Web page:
Published: Mon, November 19, 2018
World Media | By Shelia Harmon

British PM May Seeks Tory Support Amid Dwindling Opposition to Brexit Deal

British PM May Seeks Tory Support Amid Dwindling Opposition to Brexit Deal

British Prime Minister Theresa May has held a conference call with scores of Conservative constituency leaders in a bid to persuade them to support her, now that the revolt against the Brexit draft deal seems to be coming to a standstill.

Some in the Labour Party have called for a second referendum to give the public final say on the Brexit deal.

The crisis threatened to destroy the Brexit agreement, unseat the prime minister and send the United Kingdom hurtling toward the European Union exit without a plan.

Dominic Raab, the UK's Brexit secretary, who was nominally the chief British negotiator for the deal now on the table said on Thursday: " I can not in good conscience support the terms proposed for our deal with the European Union". Several Conservative lawmakers are pushing for a noconfidence vote, hoping to reach a threshold of 48 to trigger a challenge.

It follows a backlash against her controversial EU Brexit deal.

Sterling, which has see-sawed on Brexit news since the referendum, was up half a cent against the dollar at $1.2834 on Friday. She did not immediately address that part of the caller's question.

Mr Jacob Rees-Mogg, the leader of a group of 60 pro-Brexit Tories, on Thursday said he had sent a formal letter demanding a vote of no confidence in Mrs May's leadership, with other lawmakers following suit.

Tory whips met at Westminster yesterday to discuss building support for Mrs May ahead of a crunch no-confidence vote - expected to be triggered on Monday - which would oust her from Downing Street.

Aides insisted that Mrs May would step up her efforts to convince both the country and her party of the merits of her draft agreement.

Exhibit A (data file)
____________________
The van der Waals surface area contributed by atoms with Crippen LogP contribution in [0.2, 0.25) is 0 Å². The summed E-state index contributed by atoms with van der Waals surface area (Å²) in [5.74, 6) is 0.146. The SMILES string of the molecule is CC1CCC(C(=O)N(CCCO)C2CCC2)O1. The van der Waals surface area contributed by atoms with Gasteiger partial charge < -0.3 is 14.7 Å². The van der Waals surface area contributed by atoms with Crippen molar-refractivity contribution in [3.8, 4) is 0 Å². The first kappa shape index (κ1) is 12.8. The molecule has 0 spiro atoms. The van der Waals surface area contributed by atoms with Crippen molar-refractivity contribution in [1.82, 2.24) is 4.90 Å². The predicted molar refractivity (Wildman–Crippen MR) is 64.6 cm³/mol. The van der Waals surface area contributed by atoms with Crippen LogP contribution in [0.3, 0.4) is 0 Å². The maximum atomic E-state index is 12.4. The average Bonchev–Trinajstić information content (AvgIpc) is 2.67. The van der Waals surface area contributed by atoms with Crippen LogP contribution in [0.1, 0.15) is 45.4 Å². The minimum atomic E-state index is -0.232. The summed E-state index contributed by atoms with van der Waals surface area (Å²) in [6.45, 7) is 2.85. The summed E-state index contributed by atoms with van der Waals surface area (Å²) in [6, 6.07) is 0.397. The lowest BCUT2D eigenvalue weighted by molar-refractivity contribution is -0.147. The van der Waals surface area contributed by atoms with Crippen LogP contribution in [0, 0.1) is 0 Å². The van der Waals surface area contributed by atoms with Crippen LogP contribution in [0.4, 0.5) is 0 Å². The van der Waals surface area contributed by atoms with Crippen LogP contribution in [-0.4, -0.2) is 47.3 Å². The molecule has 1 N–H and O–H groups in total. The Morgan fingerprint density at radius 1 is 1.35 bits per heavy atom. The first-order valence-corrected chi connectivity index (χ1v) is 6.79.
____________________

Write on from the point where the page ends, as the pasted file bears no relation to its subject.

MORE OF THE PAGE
The five ministers, who have all -attended Ms Leadsom's "pizza nights" to thrash out strategy, could also help Mrs May avoid a vote of no-confidence from her MPs, as they are in a position to influence Leave supporters who might be contemplating calling for one.

"I do think there is a point at which, we probably should have done it before, where we just say "I'm sorry this is the United Kingdom of Great Britain and Northern Ireland, we can not accept those dictated terms".

Michael Gove and four other Eurosceptic Cabinet ministers will try to force Theresa May into a last-minute change to the Brexit deal as the price for withdrawing their threats to resign.

"What's happened is people have been ringing me and telling me that they are putting their letters in ... and I think we're probably not far off", said Baker, a key figure in the Brexit-backing wing of May's party.

On Saturday Andrea Leadsom, the minister in charge of government business in parliament, told the BBC that she was supporting May but was not fully happy with the deal. "We've been married for 38 years, that's a long time".

Quoting two reasons, Raab tweeted that he "cannot in good conscience support the terms proposed for our deal with the European Union", alongside a copy of his resignation.

More than 20 have publically said they have done so.

"The idea of playing politics on such an important issue when the option is a no deal which would be pretty calamitous, not just for us but the rest of Europe as well, this is not a sensible way forward".

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